[B] you can pay less for your calls
[G] it is not easy to be damaged
[D] you don't have lo bring a lot of coins with you for phone calls
The relationship between the home and market economies has gone through two distinct stages. Early industrialization began the process of transferring some production processes (e.g. cloth-making, sewing and caning foods) from the home to the marketplace. Although the home economy could still produce these goods, the processes were laborious(费力的) and the market economy was usually more efficient.
Soon, the more important second stage was evident; the marketplace began producing goods and services that had never been produced by the home economy, and the home economy was unable to produce them (e.g. electricity and electrical appliances, the automobile, advanced education, sophisticated medical care). In the second stage, the question of whether the home economy was less efficient in producing these new goods and services was irrelevant; if the family were to enjoy these fruits of industrialization, they would have to be obtained in the marketplace. The traditional ways of taking care of these needs in the home, such as in nursing the sick, became socially unacceptable ( and, in most serious cases, probably less successful ).
Just as the appearance of the automobile made the use of the horse-drawn carriage illegal and then impractical, and the appearance of television changed the radio from a source of entertainment to a source of background music, so most of the fruits of economic growth did not increase the options available to the home economy to either produce the goods or services or purchase them in the market. Growth brought with it increased variety in consumer goods, but not increased flexibility for the home economy in obtaining these goods and services. Instead, economic growth brought with it increased consumer reliance on the marketplace. In order to consume these new goods and services, the family had to enter the marketplace as wage earners and consumers. The neoclassical (新古典主义的) model that views the family as deciding whether to produce goods and services directly or to purchase them in the marketplace is basically a model of the first stage. It cannot accurately be applied to the second (and current) stage.
68. The reason why many production processes were taken over by the marketplace was that
[A] it was a necessary step in the process of industrialization
[B] the available electricity they depended on was only to the market economy
[C] it was troublesome to produce such goods at home
[D] the marketplace was more efficient with respect to these processes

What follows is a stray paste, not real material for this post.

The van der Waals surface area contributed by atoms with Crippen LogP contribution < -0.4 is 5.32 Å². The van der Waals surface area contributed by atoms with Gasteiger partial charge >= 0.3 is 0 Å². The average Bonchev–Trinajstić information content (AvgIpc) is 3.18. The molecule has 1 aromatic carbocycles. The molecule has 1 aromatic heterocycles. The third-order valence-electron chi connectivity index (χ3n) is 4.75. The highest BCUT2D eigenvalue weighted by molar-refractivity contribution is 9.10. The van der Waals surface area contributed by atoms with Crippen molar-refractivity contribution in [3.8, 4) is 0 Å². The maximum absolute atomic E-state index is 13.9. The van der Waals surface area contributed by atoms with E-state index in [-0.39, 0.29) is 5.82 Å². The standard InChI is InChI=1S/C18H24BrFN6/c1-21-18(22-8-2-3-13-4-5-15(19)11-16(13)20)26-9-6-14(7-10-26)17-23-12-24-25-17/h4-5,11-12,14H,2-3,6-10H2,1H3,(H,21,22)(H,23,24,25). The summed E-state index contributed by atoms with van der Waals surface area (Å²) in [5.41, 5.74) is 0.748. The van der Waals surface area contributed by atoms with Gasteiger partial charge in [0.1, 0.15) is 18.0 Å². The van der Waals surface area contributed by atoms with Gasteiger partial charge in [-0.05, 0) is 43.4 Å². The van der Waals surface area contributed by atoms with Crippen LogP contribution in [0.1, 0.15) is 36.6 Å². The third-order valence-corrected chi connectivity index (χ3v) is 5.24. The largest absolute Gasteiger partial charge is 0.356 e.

69. It can be seen from the passage that in the second stage ________.
[A] some traditional goods and services were not successful when provided by the home economy
[B] the market economy provided new goods and services never produced by the home economy
[C] producing traditional goods at home became socially unacceptable
[D] whether new goods and services were produced by the home economy became irrelevant
70. During the second stage, if the family wanted to consume new goods and services, they had to enter the marketplace _________ .
[A] as wage earners
[B] both as manufacturers and consumers
[C] both as workers and purchasers
[D] as customers
71.Economic growth did not make it more flexible for the home economy to obtain the new goods
and services because _________.
[A] the family was not efficient in production
[B] it was illegal for the home economy to produce them
[G] it could not supply them by itself
[D] the market for these goods and services was limited
The earthworm is a useful animal out of the ground. It is food for other animals. In the ground, it makes rich soil for fields and gardens. Earthworms dig tunnels that loosen the soil and make it easy for air and water to reach the roots of plants. Their tunnels help the soil well drained.
Earthworms drag dead leaves, grass, and flowers into their caves. When this plant material decays, it makes the soil more fertile.
No other animals are so useful in building up good topsoil. It is estimated (估计) that in one year fifty thousand earthworms carry about eighteen tons of fine soil to the surface of an acre ( 公亩) of land.
72.The best title for the passage is _________.
[A] Working Underground
[B] Earthworm and land
[C] Fertilizing the Soil
[D] How Earthworms Improve the Soil
73.The plant carried underground by earthworms makes soil_____.
[A] well drained
[C] easier to plough
74.The earthworm helps to _____by digging tunnels.
[A] destroy weeds
[B] pack earth tightly around plant roots
[C] carry water and air to the roots of plants
[D] both Band c
75.The word "drag" means_____.